Commentary | Economic Growth

Senate compromise on stimulus flunks economics test

The bipartisan amendment to the Senate recovery plan eliminates several of the best targeted, most stimulative provisions in the bill. Nothing is more important at a time of cascading job losses than to help states avoid the need to lay off employees as a way to balance their budgets.  As Benjamin Franklin would have said, a job saved is a job created.  Yet the Nelson-Collins amendment cuts $40 billion in aid to the states – immediate assistance to prevent service cuts and layoffs that would accelerate the vicious circle of job loss, consumer weakness, business cuts, and more layoffs.  Did they miss the news that 2 million jobs have been lost in the last four months?

I trust that the nation’s governors will intervene forcefully and persuade the House to resist this unexplainable mistake.  But I worry about another, equally wrongheaded cut that might not have sufficiently powerful opponents.  The amendment completely eliminated the Senate bill’s $16 billion for K-12 school repair and modernization, along with another $3.5 billion for higher education school construction.

By every definition, the school construction money is perfect stimulus.  It’s targeted: there is an enormous backlog of ready-to-go repair projects in every state, a backlog so big it would take 8 to 10 years to address at $16 billion a year, according to various studies by the Government Accountability Office, the National Education Association and the National Center for Education Statistics.  It’s timely: the spending can happen in a matter of months, most obviously when the kids leave schools empty in June for summer vacation.  New York City alone has more than one billion dollars of deferred maintenance it’s ready to tackle if funds are provided.  States and school districts from Oregon to New Jersey have been preparing project lists for months.  And it’s temporary: however much a permanent program is called for, this is a one-time grant of funds for a burst of badly needed repairs.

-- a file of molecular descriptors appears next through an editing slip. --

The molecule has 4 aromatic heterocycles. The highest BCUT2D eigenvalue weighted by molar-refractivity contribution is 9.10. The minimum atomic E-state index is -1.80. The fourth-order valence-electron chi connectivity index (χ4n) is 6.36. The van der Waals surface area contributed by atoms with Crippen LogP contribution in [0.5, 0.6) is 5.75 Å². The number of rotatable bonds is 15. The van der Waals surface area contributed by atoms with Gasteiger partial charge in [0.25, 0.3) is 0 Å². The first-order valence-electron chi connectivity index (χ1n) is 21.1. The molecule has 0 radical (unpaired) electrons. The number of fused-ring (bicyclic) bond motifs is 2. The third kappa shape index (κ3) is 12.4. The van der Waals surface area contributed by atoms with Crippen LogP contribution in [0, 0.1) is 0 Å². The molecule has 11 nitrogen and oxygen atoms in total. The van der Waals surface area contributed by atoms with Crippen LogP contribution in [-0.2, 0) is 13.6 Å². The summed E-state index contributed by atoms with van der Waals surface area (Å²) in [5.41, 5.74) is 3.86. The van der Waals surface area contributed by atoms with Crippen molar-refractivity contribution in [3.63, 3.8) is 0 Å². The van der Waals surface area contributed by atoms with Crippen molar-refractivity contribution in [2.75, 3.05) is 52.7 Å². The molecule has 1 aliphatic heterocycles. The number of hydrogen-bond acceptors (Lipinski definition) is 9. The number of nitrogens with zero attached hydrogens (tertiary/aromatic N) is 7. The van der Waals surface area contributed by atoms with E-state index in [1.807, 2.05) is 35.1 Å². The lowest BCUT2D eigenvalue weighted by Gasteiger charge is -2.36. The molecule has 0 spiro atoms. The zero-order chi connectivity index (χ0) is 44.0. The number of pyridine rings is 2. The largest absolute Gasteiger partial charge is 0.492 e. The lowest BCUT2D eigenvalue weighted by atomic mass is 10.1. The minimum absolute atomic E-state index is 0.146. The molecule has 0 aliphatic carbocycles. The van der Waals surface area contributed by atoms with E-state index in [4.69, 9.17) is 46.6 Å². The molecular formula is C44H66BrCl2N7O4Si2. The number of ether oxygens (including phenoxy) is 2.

The workforce is ready and available: more than one million construction workers have been laid off in the last 12 months, and many of the firms that could do this work are small, local businesses with all of the skills needed for roof repairs, window replacement, plumbing, boiler and A/C upgrades and the other kinds of maintenance projects that are critical for the safety and comfort of teachers and students.  Studies show what common sense might suggest: student achievement improves with better lighting, adequate heating and cooling, and roofs that don’t leak.  This school construction money would be a win-win-win in terms of jobs, education and energy efficiency.  By even the most conservative estimates it would create about 150,000 jobs. Moreover, these jobs will be generated all over the country and will create jobs far beyond construction. For every two construction jobs created there is a job created in industries which supply inputs into the building/repair process. And when these jobs are created, those who are newly employed spend their salaries, thereby giving a boost to many other sectors and more than doubling the total job impact.

Truly, it’s hard to imagine what Sens. Nelson and Collins were thinking when they made this cut.  They’ve flunked this test, but with a little tutoring from Nancy Pelosi and her colleagues in the House, they might do better on a make-up.

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